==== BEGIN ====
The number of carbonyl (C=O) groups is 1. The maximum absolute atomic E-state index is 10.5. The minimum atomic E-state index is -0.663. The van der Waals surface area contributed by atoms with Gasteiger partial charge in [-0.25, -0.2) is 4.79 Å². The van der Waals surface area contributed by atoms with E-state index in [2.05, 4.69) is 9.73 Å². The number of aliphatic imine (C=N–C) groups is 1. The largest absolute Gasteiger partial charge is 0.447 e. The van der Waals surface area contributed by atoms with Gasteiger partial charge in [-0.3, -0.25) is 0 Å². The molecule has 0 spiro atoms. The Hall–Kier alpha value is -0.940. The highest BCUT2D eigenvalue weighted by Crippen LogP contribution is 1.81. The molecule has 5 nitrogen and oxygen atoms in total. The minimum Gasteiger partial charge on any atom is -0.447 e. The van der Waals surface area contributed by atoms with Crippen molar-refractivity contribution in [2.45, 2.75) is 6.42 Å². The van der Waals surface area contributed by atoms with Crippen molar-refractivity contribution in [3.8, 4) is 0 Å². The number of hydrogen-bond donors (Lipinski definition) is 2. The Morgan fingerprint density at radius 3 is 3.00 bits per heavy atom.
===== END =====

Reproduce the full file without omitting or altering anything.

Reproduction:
The number of carbonyl (C=O) groups is 1. The maximum absolute atomic E-state index is 10.5. The minimum atomic E-state index is -0.663. The van der Waals surface area contributed by atoms with Gasteiger partial charge in [-0.25, -0.2) is 4.79 Å². The van der Waals surface area contributed by atoms with E-state index in [2.05, 4.69) is 9.73 Å². The number of aliphatic imine (C=N–C) groups is 1. The largest absolute Gasteiger partial charge is 0.447 e. The van der Waals surface area contributed by atoms with Gasteiger partial charge in [-0.3, -0.25) is 0 Å². The molecule has 0 spiro atoms. The Hall–Kier alpha value is -0.940. The highest BCUT2D eigenvalue weighted by Crippen LogP contribution is 1.81. The molecule has 5 nitrogen and oxygen atoms in total. The minimum Gasteiger partial charge on any atom is -0.447 e. The van der Waals surface area contributed by atoms with Crippen molar-refractivity contribution in [2.45, 2.75) is 6.42 Å². The van der Waals surface area contributed by atoms with Crippen molar-refractivity contribution in [3.8, 4) is 0 Å². The number of hydrogen-bond donors (Lipinski definition) is 2. The Morgan fingerprint density at radius 3 is 3.00 bits per heavy atom.